It will be further understood that by application of heat seal bars, dielectric heating means, or other heating means, the laminates may be sealed with the polycarbonate resins plies facing each other and forming the heat sealed bond. However, since the polycarbonate resin film provides the superior mechanical properties, especially at the extreme ranges of temperature to which a package may be subjected, while the saran resin film provides primarily the resistance to permeation by air, oxygen and moisture, and since the saran-to-saran seals are so satisfactory, the packaging operations will normally be carried out in such a way that the seal areas are formed by the saran film plies being brought into sealing engagement.
It will be understood that while polycarbonate-saran laminates made in accordance with the present invention may be used for various types of packaging generally, that these laminates have particular utility where it is desired to form hermetically sealed packages of food and other perishable products which Will be subjected to a wide range of temperatures in storage and use. For example, these laminated films may be utilized for packaging food products of the type which will first be stored for long periods in a freezer and then introduced directly in the package in boiling water and heated so as to be ready for serving.
1. A laminated film for packaging comprising a ply of saran resin in substantially the random, nonoriented crystalline state laminated directly to a ply of polycarbonate resin.
2. A hermetic frozen food package adapted to be stored at subfreezing temperatures and also to be heated in boiling water prior to opening comprising a food product packaged in the laminated film of claim 1.
3. A hermetic food package wherein the packaging material is a laminated film as called for in claim 1 and wherein the sealed areas consist of saran sealed directly to saran.
4. A hermetic food package wherein the packaging material is a laminated film as called for in claim 1 and wherein the sealed areas consist of a ply of polycarbonate from one laminate sealed directly to a ply of saran from another laminate.
5. The method of making a laminated film comprising a ply of saran resin laminated directly to a ply of polycarbonate resin which comprises simultaneously extruding plies of saran resin and polycarbonate resin in superposed relationship on a cold roller.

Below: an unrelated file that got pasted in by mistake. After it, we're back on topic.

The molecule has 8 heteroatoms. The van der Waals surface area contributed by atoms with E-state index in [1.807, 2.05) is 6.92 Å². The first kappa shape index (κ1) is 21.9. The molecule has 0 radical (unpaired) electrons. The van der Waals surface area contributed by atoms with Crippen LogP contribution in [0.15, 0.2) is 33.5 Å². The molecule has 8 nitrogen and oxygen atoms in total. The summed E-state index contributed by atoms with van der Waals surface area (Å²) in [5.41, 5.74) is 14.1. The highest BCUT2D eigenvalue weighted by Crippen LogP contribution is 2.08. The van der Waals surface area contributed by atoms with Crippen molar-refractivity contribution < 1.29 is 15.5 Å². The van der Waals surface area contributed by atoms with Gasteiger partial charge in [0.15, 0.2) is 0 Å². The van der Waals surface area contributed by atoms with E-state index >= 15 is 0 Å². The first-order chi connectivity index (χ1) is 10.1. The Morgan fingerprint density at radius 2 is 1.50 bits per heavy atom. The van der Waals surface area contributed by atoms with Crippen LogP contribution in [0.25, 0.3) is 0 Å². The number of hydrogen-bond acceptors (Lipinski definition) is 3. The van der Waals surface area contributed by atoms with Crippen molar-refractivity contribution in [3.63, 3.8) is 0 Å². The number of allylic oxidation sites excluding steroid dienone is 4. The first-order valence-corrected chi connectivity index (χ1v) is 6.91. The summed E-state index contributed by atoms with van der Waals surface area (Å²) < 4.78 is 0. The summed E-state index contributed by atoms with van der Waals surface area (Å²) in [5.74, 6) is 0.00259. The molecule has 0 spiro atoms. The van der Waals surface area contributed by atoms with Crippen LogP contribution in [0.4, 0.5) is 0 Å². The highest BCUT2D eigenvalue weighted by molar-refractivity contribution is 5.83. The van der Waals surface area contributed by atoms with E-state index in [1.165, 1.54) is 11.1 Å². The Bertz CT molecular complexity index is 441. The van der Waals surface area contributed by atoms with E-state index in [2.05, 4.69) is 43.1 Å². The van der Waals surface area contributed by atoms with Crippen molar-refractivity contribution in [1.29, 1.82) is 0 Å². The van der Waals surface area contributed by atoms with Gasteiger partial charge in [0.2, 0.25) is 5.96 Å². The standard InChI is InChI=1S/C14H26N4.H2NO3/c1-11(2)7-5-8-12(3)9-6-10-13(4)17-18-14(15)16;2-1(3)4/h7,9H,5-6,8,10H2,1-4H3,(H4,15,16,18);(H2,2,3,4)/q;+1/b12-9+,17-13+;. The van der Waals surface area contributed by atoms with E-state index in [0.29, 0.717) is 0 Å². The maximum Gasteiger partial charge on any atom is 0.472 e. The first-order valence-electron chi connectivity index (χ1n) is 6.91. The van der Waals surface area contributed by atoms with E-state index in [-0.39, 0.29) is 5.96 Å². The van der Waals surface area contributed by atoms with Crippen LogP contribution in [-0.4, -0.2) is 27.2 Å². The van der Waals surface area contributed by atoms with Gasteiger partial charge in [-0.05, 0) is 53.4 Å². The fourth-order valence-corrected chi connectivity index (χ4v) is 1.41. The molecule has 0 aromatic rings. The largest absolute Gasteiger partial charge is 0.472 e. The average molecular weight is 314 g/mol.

6. The method of making a laminated film comprising a ply of saran resin laminated directly to a ply of polycarbonate resin which comprises simultaneously extruding plies of saran resin and polycarbonate resin into a cold water bath, laminating the extruded films by passage between pressure rollers in said bath, and thereafter heating said laminate to a temperature between about 250 F. to about 350 F.
7. The method of making a laminated film comprising a ply of saran resin laminated directly to a ply of polycarbonate resin which comprises simultaneously extruding plies of saran resin and polycarbonate resin into a hot water bath having a temperature of from about 175 F. to about 212 F., and laminating the extruded films by passage between pressure rollers in said bath.
8. The method of making a laminated film comprising a ply of saran resin laminated directly to a ply of polycarbonate resin which comprises laminating said ply of saran resin While in the amorphous condition directly to a preformed film of polycarbonate resin.
References Cited UNITED STATES PATENTS 2,409,521 10/1946 Wiley 264- 2,679,969 6/1954 Richter 229-35 2,686,744 8/1954 Cornwell 161-260 2,964,797 12/1960 Peilstocker et al 264-205 3,037,868 6/1962 Rosser 99171 3,117,046 1/ 1964 'Klockgether et al. 156304 3,341,391 9/1967 Hamilton et al 161-3 FOREIGN PATENTS 234,498 8/1959 Australia.
A. LOUIS MONACELL, Primary Examiner.
JAMES HOFFMAN, Assistant Examiner.
U.S. Cl. X.R.